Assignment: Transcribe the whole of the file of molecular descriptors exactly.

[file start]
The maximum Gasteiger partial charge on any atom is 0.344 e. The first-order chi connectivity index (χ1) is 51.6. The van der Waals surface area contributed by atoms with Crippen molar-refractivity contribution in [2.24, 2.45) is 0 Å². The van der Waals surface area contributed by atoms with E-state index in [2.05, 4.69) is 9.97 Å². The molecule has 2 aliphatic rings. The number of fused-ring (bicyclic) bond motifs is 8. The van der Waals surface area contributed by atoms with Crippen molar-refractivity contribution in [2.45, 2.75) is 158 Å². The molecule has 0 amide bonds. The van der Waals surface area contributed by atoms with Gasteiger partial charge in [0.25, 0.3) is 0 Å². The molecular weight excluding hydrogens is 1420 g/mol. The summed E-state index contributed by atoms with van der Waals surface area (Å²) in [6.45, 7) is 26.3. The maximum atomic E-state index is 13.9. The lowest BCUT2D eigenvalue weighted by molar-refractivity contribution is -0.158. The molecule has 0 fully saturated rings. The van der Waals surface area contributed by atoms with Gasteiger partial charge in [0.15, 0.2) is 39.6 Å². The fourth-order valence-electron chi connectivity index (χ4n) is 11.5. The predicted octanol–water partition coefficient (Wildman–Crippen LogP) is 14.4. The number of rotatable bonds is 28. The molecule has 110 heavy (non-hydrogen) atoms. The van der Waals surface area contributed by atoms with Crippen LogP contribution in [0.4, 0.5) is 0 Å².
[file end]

The maximum Gasteiger partial charge on any atom is 0.344 e. The first-order chi connectivity index (χ1) is 51.6. The van der Waals surface area contributed by atoms with Crippen molar-refractivity contribution in [2.24, 2.45) is 0 Å². The van der Waals surface area contributed by atoms with E-state index in [2.05, 4.69) is 9.97 Å². The molecule has 2 aliphatic rings. The number of fused-ring (bicyclic) bond motifs is 8. The van der Waals surface area contributed by atoms with Crippen molar-refractivity contribution in [2.45, 2.75) is 158 Å². The molecule has 0 amide bonds. The van der Waals surface area contributed by atoms with Gasteiger partial charge in [0.25, 0.3) is 0 Å². The molecular weight excluding hydrogens is 1420 g/mol. The summed E-state index contributed by atoms with van der Waals surface area (Å²) in [6.45, 7) is 26.3. The maximum atomic E-state index is 13.9. The lowest BCUT2D eigenvalue weighted by molar-refractivity contribution is -0.158. The molecule has 0 fully saturated rings. The van der Waals surface area contributed by atoms with Gasteiger partial charge in [0.15, 0.2) is 39.6 Å². The fourth-order valence-electron chi connectivity index (χ4n) is 11.5. The predicted octanol–water partition coefficient (Wildman–Crippen LogP) is 14.4. The number of rotatable bonds is 28. The molecule has 110 heavy (non-hydrogen) atoms. The van der Waals surface area contributed by atoms with Crippen LogP contribution in [0.4, 0.5) is 0 Å².